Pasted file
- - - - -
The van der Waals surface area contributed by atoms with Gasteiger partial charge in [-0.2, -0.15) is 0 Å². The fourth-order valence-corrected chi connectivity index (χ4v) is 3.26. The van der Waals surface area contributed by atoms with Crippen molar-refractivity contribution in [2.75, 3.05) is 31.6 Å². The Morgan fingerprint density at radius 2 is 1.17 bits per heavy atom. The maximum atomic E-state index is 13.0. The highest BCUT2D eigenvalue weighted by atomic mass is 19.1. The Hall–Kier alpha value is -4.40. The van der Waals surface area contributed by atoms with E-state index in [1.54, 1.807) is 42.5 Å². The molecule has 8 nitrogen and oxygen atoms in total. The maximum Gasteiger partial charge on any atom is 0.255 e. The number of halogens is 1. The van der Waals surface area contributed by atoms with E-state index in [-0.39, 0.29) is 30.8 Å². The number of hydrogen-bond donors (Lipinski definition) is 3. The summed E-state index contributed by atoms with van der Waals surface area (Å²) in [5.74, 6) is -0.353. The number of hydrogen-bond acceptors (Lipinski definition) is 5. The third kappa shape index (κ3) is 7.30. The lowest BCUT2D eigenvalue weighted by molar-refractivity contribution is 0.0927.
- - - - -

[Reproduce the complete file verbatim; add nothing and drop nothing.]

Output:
The van der Waals surface area contributed by atoms with Gasteiger partial charge in [-0.2, -0.15) is 0 Å². The fourth-order valence-corrected chi connectivity index (χ4v) is 3.26. The van der Waals surface area contributed by atoms with Crippen molar-refractivity contribution in [2.75, 3.05) is 31.6 Å². The Morgan fingerprint density at radius 2 is 1.17 bits per heavy atom. The maximum atomic E-state index is 13.0. The highest BCUT2D eigenvalue weighted by atomic mass is 19.1. The Hall–Kier alpha value is -4.40. The van der Waals surface area contributed by atoms with E-state index in [1.54, 1.807) is 42.5 Å². The molecule has 8 nitrogen and oxygen atoms in total. The maximum Gasteiger partial charge on any atom is 0.255 e. The number of halogens is 1. The van der Waals surface area contributed by atoms with E-state index in [-0.39, 0.29) is 30.8 Å². The number of hydrogen-bond donors (Lipinski definition) is 3. The summed E-state index contributed by atoms with van der Waals surface area (Å²) in [5.74, 6) is -0.353. The number of hydrogen-bond acceptors (Lipinski definition) is 5. The third kappa shape index (κ3) is 7.30. The lowest BCUT2D eigenvalue weighted by molar-refractivity contribution is 0.0927.